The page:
Tag Archives: sarcasm

Off Leash

Two from David Rosenfelt.

Unleashed: An Andy Carpenter Mystery (Minotaur Books, $25.99, 308 pages)

Unleashed (nook book)

Morristown Municipal Airport is a designated relief airport for the New York area. That means it was built to serve as a place for planes to go when JFK, LaGuardia or Newark become overcrowded. Since I have never been at these airports when they’re not overcrowded, I’m surprised that Morristown Airport is so empty.

Criminal defense attorney Andy Carpenter is back for another episode of irreverant irony and sarcasm all in the pursuit of justice. Author Rosenfelt just keeps getting better and better. In this, the tenth of his Andy Carpenter series, the reader is treated to a caper wherein Sam Willis – Andy’s ever reliable accountant – is a featured character. So much so that Andy’s main client, Denise Price, stays in the background of the story until nearly 200 pages into the book when she slyly offers up Sam in her place as the murderer of her financier husband, Barry Price!

Shifts between the main narrative by Andy and another voice fill in the second evil plot layer that is growing in the background led by a shadowy figure named Carter. Andy and his trusty team of Laurie, Maurice, Willie and Sondra circle the wagons to protect their buddy, Sam.

Highly recommended.

Airight: A Thriller by David Rosenfelt (Minotaur Books, $24.99, 295 pages; St. Martin’s Paperback, $7.99, 312 pages)

Airtight (nook book)

The day was already a month long, with no sign of ending any time soon.

Be ready for a tense and tightly crafted thriller. Airtight is clearly not an Andy Carpenter-type of story. The central character is Luke Somers, a police officer in a suburban town somewhere in New Jersey. Luke narrates the tale in the first person for many of the chapters while the remainder are presented through a third person narrator.

Underlying a terrific plot are the feelings of honor and duty held by Luke and his nemesis, Chris Gallagher. Each of them has a brother whom he holds dear to his heart. Luke’s brother, Bryan, is an investment banker married to a prosecuting attorney. Chris’ brother, Steven, is believed to have stabbed and killed a judge recently nominated to fill a federal appeals court seat.

Luke, acting in the line of duty, shoots Steven. In retaliation, Chris captures Bryan and holds him somewhere out of sight with just seven days worth of air to breathe and the ability to send text messages to Luke, who is frantically seeking to find him. Chris believes his brother – whom he raised himself – was not the prospective judge’s killer and demands that Luke find the real killer.

Rosenfelt provides many plot twists and a few red herrings to keep the reader involved and baffled as the action moves along toward a remarkable conclusion.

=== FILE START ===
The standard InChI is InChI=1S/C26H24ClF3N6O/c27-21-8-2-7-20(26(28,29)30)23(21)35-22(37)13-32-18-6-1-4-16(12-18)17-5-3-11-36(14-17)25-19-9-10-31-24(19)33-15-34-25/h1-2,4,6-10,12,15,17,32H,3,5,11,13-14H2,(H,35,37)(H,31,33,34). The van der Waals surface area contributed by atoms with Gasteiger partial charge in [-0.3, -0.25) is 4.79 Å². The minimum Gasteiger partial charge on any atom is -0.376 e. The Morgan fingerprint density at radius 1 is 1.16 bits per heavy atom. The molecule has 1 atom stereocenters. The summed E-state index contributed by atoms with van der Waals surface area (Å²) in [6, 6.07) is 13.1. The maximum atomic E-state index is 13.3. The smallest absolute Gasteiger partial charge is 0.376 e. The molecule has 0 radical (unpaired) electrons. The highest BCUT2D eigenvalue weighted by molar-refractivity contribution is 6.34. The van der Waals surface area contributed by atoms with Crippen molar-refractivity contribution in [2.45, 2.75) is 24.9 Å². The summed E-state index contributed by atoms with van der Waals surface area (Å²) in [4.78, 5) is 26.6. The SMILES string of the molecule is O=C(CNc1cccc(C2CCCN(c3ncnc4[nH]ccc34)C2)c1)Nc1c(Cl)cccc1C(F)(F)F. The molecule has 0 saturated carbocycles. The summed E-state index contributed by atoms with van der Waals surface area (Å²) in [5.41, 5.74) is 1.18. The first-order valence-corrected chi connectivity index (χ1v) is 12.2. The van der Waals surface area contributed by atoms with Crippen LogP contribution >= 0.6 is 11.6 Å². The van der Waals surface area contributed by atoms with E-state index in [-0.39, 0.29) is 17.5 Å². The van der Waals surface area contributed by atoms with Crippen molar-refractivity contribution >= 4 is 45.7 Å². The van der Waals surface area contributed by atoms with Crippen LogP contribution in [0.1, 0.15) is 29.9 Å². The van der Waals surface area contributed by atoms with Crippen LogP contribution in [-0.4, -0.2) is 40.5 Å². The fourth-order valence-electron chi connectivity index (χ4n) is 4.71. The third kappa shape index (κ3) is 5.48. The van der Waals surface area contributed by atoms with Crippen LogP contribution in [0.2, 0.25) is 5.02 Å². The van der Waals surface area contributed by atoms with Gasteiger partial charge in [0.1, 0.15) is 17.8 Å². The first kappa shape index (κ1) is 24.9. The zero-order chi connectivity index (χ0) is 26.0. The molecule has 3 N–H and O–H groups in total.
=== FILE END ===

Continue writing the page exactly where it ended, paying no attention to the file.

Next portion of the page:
Highly recommended.

Ruta Arellano

Review copies were provided by the publisher.

David Rosenfelt is also the author of Leader of the Pack and Heart of a Killer.

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Positively 4th Street

Who Is That Man?: In Search of the Real Bob Dylan by David Dalton (Hyperion, $26.99, 383 pages)

“Hibbing, Minnesota, is the site of the biggest man-made hole in the world, an existential allegory if there ever was one…  Hibbing cannibalized itself…  If the biggest hole in the world had an effect on (Dylan), why hadn’t it shown up in any of his songs?   Or has it?   Is that what he’s been doing, filling it up?”  

David Dalton’s overly-psychedelic look at Bob Dylan never comes close to telling the reader who “the real” Dylan is.   There are a number of problems with this account, the chief one being that, instead of de-mythologizing the legend and presenting a human being, Dalton regurgitates every myth in circulation and then proceeds to create additional ones.   The all-too-clever Gonzo-journalism style, 45 years or so out-of-date, is often painful to read, as when Dalton writes about “…the hallucinatory negativity of Blonde on Blonde.”   Really?   (What album was he listening to?)

It gets worse, as when Dalton refers to Hank Williams, one of young Bob’s first idols, as “the hillbilly Shakespeare” (groan).   Although Dalton may now and then redeem himself (like when he notes that Dylan looks at America with an immigrant’s eye), the sometimes-fascinating portions of this work are fully overwhelmed by its dreadful aspects.   It may appeal to some – such as those who love middle-school style humor – but the writer tries much too hard to be as hip as Dylan’s old album liner notes.   Not recommended for hardcore Dylan fans, although some quirky readers who like humor and sarcasm presented in the guise of serious musical criticism may be inexplicably drawn to it.

All in all, this is Positively 4th Street.

Joseph Arellano

A review copy was provided by the publisher.

Note:  As an example of Dalton’s excessively strange style of covering Dylan’s recording career, he comes up with eight so-called reasons why Dylan’s two-record set Self-Portrait was relatively unsuccessful.   He cites as reason 5 the fact that someone failed to tell the Byrds that they were scheduled to play on the album, and so they “flew home.”   This is not factual nor is it funny.

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